A few months ago, I was chatting with my uncle when he mentions that “Hey I have an old BMW that I have not touched in probably 15 years.” being the car crazed BMW enthusiast I am, I was immediately doomed to this story from that exact moment. “…What is it?” I asked. He said it was some little blue one from the 70s or something. I respond knowing its a 2002. Now very confused why, after years of being way into cars, he remembered a car he owns just now….
He lets me know the full story. You see he is a lawyer and a client of his way back couldn’t pay him directly so he accepted this 2002 in trade for services back in the year 2000 or so. At some point after driving it around for a year or two it needed work. He sent it to a friend who was a mechanic and it was never worked on….
So there is sat. OUTSIDE in New England for 15 years. Backlot of a dealership for Chrysler products. It is a wonder that it was not sent to the crusher by the owner of the place.
With very little idea of if it ran or even what it looked like me and a friend of mine set off to see if we could get it running and back to my place.
This is how we found it. Stuck in the weeds, wet carpet, covered in nasty. And oh yeah maggots in the fuel filter? Yeah….. It was rough. We cleaned it up a bit putting in a new fuel filter, battery, and some fresh gas. Being a carburetor car, and us having very little knowledge of them, it took some trial and error cleaning out parts that had not run gas in 15 years. But after a while the thing started!
It would start and run all day but would not like to be revved up. So it wouldn’t drive. It was getting dark so we decided to load it up on the trailer and bring it home to have a look another time.
Over the next few weeks I went through the car trying to revive it the best I could. Not a full restoration right now, just running and driving safely to have something to give back to my uncle and hopefully spark his interest in it again. Cars like this shouldn’t be forgotten and he could repair it at his leisure.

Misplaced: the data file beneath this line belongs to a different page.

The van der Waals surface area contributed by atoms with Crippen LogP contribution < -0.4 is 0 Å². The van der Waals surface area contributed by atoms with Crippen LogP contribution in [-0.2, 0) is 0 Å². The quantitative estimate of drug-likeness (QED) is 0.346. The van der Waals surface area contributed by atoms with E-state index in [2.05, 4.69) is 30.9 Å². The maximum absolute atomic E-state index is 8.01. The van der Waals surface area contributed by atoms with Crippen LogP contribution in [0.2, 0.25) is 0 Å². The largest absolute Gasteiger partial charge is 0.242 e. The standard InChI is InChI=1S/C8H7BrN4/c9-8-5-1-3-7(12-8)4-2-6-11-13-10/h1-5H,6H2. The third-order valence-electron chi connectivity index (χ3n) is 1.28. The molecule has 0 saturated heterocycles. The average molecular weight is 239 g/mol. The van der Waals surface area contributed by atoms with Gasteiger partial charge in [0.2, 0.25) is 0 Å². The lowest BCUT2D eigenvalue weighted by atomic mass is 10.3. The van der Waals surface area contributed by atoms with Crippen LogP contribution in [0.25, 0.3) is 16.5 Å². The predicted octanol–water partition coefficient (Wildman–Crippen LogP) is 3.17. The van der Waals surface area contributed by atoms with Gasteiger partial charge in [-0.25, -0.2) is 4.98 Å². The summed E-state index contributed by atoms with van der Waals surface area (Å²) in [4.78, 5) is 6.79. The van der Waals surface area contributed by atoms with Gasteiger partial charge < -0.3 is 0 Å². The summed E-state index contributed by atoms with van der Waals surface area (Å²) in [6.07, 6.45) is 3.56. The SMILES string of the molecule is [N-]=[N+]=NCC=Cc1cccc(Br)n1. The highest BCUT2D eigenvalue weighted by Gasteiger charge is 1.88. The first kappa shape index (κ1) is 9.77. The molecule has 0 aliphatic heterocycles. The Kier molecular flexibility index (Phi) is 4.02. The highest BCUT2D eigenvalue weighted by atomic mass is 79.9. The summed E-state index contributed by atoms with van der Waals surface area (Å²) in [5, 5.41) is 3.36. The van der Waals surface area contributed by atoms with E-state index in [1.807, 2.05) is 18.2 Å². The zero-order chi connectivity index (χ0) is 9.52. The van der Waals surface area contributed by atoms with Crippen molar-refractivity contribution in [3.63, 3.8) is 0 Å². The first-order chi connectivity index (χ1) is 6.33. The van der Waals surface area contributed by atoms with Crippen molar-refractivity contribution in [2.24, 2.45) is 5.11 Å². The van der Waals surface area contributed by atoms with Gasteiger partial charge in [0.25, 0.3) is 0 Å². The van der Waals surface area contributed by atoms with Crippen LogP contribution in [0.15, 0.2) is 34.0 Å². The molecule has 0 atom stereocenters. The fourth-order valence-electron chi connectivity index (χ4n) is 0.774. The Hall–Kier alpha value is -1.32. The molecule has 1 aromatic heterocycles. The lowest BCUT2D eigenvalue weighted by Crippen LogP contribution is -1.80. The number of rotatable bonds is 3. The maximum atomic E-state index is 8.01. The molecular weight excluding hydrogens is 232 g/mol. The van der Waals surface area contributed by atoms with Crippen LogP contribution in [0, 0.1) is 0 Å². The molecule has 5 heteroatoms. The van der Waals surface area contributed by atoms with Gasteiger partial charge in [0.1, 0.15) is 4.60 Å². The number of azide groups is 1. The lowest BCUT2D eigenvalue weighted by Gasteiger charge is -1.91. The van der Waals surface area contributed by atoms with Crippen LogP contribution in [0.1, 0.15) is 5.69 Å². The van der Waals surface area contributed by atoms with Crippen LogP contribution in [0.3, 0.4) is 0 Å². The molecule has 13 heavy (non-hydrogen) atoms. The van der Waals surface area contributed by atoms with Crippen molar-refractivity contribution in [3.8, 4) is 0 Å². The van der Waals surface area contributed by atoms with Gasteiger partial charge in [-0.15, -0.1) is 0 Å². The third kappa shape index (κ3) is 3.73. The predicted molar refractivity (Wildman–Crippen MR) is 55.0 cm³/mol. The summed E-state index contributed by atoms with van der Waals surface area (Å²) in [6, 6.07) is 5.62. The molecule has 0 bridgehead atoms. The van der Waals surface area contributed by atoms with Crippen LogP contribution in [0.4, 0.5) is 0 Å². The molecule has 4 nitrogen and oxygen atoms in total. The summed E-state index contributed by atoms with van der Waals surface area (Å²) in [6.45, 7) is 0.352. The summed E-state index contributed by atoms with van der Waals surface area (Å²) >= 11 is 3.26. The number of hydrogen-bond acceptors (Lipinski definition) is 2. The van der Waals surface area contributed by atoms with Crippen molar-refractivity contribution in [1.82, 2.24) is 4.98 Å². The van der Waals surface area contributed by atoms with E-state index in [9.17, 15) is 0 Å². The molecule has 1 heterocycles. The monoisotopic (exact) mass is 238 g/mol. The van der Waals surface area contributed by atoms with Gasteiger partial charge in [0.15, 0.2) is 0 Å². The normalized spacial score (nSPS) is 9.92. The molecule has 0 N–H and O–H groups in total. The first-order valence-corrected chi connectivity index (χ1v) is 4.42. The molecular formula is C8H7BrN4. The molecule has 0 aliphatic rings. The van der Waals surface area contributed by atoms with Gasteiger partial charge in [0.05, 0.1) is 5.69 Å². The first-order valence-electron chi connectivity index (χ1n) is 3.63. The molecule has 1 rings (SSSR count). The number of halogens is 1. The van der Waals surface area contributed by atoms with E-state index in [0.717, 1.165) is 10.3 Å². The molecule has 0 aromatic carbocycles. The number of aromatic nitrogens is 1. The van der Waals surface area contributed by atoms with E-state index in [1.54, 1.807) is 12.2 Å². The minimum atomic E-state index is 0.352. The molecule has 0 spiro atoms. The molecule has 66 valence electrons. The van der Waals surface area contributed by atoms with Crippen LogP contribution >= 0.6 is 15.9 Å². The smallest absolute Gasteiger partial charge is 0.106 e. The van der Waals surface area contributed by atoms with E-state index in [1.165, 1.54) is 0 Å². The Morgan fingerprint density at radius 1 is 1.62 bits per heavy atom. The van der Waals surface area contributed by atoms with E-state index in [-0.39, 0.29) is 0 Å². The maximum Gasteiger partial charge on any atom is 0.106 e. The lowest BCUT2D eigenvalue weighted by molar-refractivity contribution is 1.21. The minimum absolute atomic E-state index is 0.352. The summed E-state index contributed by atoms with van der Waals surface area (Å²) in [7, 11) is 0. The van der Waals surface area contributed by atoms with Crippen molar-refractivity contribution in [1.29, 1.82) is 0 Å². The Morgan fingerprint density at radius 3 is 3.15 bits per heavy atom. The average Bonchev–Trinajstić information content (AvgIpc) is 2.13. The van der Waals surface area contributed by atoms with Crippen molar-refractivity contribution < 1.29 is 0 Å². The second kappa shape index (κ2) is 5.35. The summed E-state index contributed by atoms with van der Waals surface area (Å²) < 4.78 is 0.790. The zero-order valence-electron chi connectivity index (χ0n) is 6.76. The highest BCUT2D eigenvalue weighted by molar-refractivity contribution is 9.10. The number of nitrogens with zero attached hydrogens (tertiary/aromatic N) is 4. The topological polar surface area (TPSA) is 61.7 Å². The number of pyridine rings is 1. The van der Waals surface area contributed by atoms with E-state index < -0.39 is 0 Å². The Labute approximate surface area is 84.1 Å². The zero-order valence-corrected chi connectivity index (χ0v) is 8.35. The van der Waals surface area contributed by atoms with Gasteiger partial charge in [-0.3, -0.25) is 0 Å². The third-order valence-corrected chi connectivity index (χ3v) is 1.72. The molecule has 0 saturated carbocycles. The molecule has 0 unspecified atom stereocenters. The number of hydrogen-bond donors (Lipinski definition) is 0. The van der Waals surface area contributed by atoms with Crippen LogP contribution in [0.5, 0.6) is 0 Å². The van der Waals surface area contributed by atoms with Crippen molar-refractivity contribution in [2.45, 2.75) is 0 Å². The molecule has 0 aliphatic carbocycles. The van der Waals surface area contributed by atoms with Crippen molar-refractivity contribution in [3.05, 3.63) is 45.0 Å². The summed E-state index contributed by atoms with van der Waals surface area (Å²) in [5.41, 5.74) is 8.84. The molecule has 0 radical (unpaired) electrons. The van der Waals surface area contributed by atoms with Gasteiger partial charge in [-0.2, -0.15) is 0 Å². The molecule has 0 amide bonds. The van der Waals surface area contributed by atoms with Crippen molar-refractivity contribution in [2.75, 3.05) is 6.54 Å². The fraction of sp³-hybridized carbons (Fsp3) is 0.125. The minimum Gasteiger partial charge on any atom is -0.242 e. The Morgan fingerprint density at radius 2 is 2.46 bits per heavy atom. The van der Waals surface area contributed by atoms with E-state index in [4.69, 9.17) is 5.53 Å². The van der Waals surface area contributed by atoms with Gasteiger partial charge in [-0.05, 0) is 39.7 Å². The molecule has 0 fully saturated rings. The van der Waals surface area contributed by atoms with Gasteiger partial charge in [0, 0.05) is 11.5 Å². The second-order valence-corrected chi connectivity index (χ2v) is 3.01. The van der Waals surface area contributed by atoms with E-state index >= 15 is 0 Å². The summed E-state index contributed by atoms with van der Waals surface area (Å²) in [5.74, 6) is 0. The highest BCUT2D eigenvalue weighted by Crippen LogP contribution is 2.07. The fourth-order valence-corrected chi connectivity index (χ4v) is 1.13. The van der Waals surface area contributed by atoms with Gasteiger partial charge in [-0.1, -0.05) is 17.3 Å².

First order of business was a full carb rebuild. Again, my first time with something like this (damn millennials) but fortunately they are super simple, and after a bunch of trial and error the Webber aftermarket carb was all cleaned out. The main issue was that the fast jets were totally clogged with 15 years of decayed pine tree needles. That can happen.
Everything else on the car was remarkably good condition for being 42 years old. It is a 1976 after all. First drives found that the car overheats pretty quick and has a major stumble as you try to rev it out. More tuning and maintenance to go then! With many radiator flushes (and even flushing the block out later), the overheating was mostly cured. A new radiator would be best.
Sure enough it needed it!
At this point there was only one problem left…. The floors. Sitting for this long and being this old outside the rubber seals are gone. Because of this the floor must have been filled with water every time it rained. Because of this the front floors were uh how you say, gone.
Somehow this was just about the only rusty parts of the car…. Some bubbling on the lower part of the doors (as seen in some of the pictures). This made for a easy fix. Very square car made for easy patch panes to be made from Home Depot Motorsports. Real patch panels are available online, but I was trying to be very budget with this revival. And then….I got an idea. It didn’t seem like a good one but then again….it was a GREAT idea. More on that in Part 2. For now, the car was running and driving, and more or less structurally sound. It was a blast from the past, and registered for the road. A pretty drastic change from how it looked when I dragged it out of the weeds a few short months before.